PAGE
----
HONG KONG - This is the second improvised camp to appear in Hong Kong’s business district. As the last remaining diehards continue to occupy the atrium of the HSBC tower, school kids, students, parents and teachers have set up their own tents and mats outside the parliament buildings at the Tamar site, on Hong Kong's harborfront.
On July 29, 90,000 people participated in a rally to denounce proposed pro-China patriotism lessons that will be mandatory for all primary and secondary schoolchildren. Now as the school year is about to start, the protesters are determined to make their voices heard.
On the floor, a bed of scribbled on post-it notes give an idea of the atmosphere: "No to brainwashing," "Passive resistance" and "I do not have to love China..."
Hong Kong’s Chief Executive, Leung Chun-ying, intervened in the debate for the first time on September 4, by affirming that it was premature to call for a withdrawal of the curriculum, as he challenged its opponents to give examples of "brainwashing." As the start of the school year approaches, only six primary schools have chosen to adopt the patriotism syllabus, which is applied on a voluntary basis for now, but will become mandatory in 2015. In one of the schools, pupils are distributing black bands as a sign of disapproval.
Student hunger strike
On Monday evening, Joshua Wong -- a 15-year-old pupil and one of the organizers of the Scholarism movement created around this cause -- announced that the occupation of the Tamar site would continue "until the national education curriculum has been completely withdrawn." One of the protestors, a 60-year-old teacher, started a hunger strike and had to be taken away on a stretcher amid applause from the crowd.
Primarily initiated by three schoolchildren at the start of the movement, 10 hunger strikers have been camping outside the government offices since Saturday.
"It really touched me to see these kids on a hunger strike. I wanted to carry on what they were doing to put pressure on the government," explains Samuel, a political science student. The renowned Chinese political dissident Wang Dan -- who protested in Tiananmen Square in 1989 in Beijing -- took to Twitter on Monday, from Taiwan where he lives, to say that he would also go on hunger strike for 24 hours, as an act of solidarity with the students of Hong Kong.
On Saturday, despite the odd shower, tens of thousands of protestors came to show their support for the Tamar site movement. This peaceful gathering turned into a party and carried on until nightfall. Officially, the aim of the new national education curriculum is to "promote a sense of patriotism and the feeling of belonging to China" for young Hong Kong residents, who came under Chinese rule in 1997 after 150 years of colonial British rule.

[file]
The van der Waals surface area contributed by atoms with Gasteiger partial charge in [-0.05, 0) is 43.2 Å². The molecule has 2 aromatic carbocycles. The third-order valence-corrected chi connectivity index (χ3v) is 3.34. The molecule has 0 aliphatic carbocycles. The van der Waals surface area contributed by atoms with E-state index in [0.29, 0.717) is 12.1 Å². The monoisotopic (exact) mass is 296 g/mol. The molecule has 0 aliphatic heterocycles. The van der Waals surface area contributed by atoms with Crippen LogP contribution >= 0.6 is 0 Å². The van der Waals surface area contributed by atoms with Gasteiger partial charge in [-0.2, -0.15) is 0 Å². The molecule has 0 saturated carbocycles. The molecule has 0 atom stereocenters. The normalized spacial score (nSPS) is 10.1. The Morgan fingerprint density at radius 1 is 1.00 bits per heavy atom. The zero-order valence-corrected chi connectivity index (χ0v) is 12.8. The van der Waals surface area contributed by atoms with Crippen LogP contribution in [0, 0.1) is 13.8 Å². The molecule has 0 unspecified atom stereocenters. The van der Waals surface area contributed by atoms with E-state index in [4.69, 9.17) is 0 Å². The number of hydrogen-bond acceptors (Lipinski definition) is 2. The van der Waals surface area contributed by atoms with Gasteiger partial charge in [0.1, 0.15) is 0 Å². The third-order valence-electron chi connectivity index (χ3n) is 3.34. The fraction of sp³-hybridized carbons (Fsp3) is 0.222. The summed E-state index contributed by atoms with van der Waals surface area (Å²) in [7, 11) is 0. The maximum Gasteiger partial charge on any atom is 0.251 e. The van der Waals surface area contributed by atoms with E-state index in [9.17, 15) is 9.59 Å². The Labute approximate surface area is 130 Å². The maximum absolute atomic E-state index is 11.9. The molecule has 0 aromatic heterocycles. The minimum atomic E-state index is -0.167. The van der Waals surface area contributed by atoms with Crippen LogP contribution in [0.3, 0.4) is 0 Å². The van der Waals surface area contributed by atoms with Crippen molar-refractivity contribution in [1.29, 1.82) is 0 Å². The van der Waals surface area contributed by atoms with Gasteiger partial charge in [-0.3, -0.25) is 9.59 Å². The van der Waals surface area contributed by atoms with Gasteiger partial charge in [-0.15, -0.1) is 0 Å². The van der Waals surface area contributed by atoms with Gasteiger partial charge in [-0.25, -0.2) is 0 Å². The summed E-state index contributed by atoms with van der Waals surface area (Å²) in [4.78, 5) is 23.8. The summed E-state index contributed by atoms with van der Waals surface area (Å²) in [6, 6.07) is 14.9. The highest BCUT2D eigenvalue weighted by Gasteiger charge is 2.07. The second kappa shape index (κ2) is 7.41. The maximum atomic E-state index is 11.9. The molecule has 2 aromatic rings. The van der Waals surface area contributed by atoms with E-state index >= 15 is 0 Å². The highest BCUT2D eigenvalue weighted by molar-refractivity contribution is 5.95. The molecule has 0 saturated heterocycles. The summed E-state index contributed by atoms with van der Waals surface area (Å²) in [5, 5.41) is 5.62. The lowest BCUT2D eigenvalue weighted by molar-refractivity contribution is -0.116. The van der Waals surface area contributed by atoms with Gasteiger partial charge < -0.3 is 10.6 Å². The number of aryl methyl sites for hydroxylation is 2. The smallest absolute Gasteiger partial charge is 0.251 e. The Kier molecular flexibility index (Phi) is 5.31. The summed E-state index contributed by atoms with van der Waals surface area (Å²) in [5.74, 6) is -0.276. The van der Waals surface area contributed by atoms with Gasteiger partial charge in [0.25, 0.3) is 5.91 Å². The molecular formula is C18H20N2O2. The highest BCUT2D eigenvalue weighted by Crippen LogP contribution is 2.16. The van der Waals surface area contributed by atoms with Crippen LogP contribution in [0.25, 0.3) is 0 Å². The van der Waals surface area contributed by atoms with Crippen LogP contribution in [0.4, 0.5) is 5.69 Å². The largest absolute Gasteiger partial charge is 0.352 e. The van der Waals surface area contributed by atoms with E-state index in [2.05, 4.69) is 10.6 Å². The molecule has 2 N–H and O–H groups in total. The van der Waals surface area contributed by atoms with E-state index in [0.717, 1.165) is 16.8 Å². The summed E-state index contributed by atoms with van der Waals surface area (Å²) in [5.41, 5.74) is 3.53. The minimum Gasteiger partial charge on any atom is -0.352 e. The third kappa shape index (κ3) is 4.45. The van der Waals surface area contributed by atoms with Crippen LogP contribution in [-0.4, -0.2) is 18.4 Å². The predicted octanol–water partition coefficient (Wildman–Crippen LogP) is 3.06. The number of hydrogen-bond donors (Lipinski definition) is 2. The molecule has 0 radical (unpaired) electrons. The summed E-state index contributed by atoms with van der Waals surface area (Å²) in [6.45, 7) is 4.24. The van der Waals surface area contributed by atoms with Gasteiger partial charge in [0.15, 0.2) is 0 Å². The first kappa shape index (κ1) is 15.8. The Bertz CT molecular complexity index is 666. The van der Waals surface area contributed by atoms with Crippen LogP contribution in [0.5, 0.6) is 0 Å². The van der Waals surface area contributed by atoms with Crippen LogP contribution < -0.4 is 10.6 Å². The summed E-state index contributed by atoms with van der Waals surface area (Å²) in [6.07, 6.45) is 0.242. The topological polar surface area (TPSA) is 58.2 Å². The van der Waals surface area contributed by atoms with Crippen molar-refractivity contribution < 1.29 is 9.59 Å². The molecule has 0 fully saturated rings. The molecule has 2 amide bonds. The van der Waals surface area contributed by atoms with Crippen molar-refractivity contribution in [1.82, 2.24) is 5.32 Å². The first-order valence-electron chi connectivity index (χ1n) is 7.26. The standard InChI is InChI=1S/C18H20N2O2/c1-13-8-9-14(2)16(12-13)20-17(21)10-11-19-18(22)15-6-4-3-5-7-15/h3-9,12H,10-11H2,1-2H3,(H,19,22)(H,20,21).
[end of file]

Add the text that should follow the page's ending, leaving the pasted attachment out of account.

Chinese history revisited
Wang Guangya, a top Chinese official, added in June that the lessons are designed to "help local students understand why it is important that China is governed by the Communist Party." The aforementioned course includes saluting the Chinese flag, lessons on the national anthem as well as history lessons, which, according to opponents, teach the superiority of a single-party government and "forgets" to speak about the repression of the Tiananmen Square protests on June 4 1989. "I read the curriculum again this morning before coming here, it's really something! Did you know that the Communist Party is "united and selfless'?" asks one student. "It's not just a question of loving your country, but the students are going to be graded according to how much emotion they show toward China!" says Heidi Ma, a spokesperson for Scholarism. In recent years, the people of Hong Kong’s resentment against Chinese mainlanders has been growing. And with the new chief executive accused of pandering to Beijing instead of massaging local public opinion, a considerable amount of the population is on edge.
As the government shows no signs of scrapping its scheme, rumors are circulating that the site will be evacuated; however, authorities are denying this. The chief executive has invited opponents to meet with the committee responsible for setting up the new curriculum. An offer that may be seen as weak and a little too late.
Long perceived as a country chasing Western tech, China's business and technological innovations are now influencing the rest of the world. Still lagging on some fronts, the future is now up for grabs.
BEIJING — China's tech tycoons have fallen out of favor: Jack Ma (Alibaba), Colin Huang (Pinduoduo), Richard Liu (Tencent) and Zhang Yiming (ByteDance) have all been pressured by Beijing to leave their jobs or step back from a public role. Their time may be coming to an end, but the legacy remains exceptional. Under their reign, China has become a veritable window to the global future of technology.
TikTok is the perfect example. Launched in 2016, the video messaging app has been downloaded over two billion times worldwide. It has passed the 100-million active user mark in the United States. Thanks to TikTok's success, ByteDance, its parent company, has reached an exceptional level of influence on the internet.